Good Friday Liturgy

A reflection from second Corinthians

When Paul wrote this letter, he had gone through a bad time, mentally. He had actually despaired of his life. Perhaps it was due to a persecution, perhaps an acute illness, perhaps both, he doesn’t say. He struggled internally with the possibility that his whole message, and the whole spirituality he had live and shared, was a fraud. He became afraid that it did not hold up against the unbending justice of a Too-Strong God. He started to ask himself if he was right about God - was his version of God true and real? He got into a strange state.

He came up with a strange word for this strange state. Paul had always talked about kenosis. It meant being hollowed out, emptied out, ‘nothing-ed’. But kenosis was not strong enough to describe how he felt now. In 2 Cor he said he was carrying in his body (psyche-soma), not just kenosis, but the nekrosis of Jesus. Nekrosis in Greek means the physical condition of a corpse – the already dead body of someone who has (recently) passed away. Sometimes nekrosis is used to indicate the increasingly corpse-like condition of someone who is very close to death.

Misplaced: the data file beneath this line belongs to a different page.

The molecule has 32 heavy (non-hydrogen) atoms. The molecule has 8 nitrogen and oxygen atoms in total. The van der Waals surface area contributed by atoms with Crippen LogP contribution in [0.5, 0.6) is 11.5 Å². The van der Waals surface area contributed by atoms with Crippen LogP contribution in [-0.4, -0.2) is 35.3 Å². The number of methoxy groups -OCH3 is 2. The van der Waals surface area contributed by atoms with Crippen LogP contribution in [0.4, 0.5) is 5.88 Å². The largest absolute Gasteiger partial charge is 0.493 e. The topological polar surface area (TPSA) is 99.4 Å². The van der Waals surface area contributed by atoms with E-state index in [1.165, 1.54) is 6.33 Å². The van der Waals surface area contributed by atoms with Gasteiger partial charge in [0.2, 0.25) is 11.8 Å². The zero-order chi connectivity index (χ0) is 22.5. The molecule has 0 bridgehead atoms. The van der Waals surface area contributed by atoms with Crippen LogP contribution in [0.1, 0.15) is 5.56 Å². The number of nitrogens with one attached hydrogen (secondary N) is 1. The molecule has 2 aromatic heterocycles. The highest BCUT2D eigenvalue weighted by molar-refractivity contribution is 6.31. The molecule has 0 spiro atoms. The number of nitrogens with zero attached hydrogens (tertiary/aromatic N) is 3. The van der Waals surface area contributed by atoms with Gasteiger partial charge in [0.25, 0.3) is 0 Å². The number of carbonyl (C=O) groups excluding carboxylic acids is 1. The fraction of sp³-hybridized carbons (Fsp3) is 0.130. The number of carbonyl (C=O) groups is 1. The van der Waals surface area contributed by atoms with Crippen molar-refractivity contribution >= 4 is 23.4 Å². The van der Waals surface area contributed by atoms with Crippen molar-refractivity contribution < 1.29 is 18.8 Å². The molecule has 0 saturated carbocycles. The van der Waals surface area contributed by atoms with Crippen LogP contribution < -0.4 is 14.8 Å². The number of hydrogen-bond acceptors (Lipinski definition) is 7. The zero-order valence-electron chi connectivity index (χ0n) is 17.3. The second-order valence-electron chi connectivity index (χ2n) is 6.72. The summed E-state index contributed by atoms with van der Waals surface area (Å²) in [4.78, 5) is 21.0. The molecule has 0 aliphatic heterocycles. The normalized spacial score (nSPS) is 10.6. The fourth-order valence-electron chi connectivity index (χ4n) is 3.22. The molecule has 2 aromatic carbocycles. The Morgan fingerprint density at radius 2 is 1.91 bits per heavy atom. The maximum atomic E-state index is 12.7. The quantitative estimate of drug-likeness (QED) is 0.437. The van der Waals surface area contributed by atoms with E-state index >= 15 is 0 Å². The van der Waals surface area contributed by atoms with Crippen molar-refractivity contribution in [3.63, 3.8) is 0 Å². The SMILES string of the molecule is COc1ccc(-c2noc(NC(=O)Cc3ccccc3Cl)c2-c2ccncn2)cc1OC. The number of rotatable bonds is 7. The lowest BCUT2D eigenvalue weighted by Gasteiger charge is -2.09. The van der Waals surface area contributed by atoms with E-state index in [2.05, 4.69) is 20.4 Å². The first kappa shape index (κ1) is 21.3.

Paul used nekrosis to describe a mental state. It signifies an irreversible condition in the psyche. The life of anyone still technically alive who is in this mental state is like the feeble beating of a dying insect’s wings…utterly impotent. Nekrosis according to Paul is the upshot of being all our life handed over to Thanatos (Death – but much more than physical death) (2 Cor 4, 11). Actually, it seems that the Greek of that sentence is better rendered as ‘all our life we have handed ourselves over…to Thanatos’. [It is a middle form, not a passive form, of the verb.]

There is certainly a greater emphasis in the word nekrosis than in the word kenosis. But there is something else too. Paul talks about bearing in his own body the nekrosis of Jesus. Is nekrosis different when it is ‘lived’ by someone who is alive? If nekrosis is lived, by a living person, there is something more in it than the radical demand of self-emptying.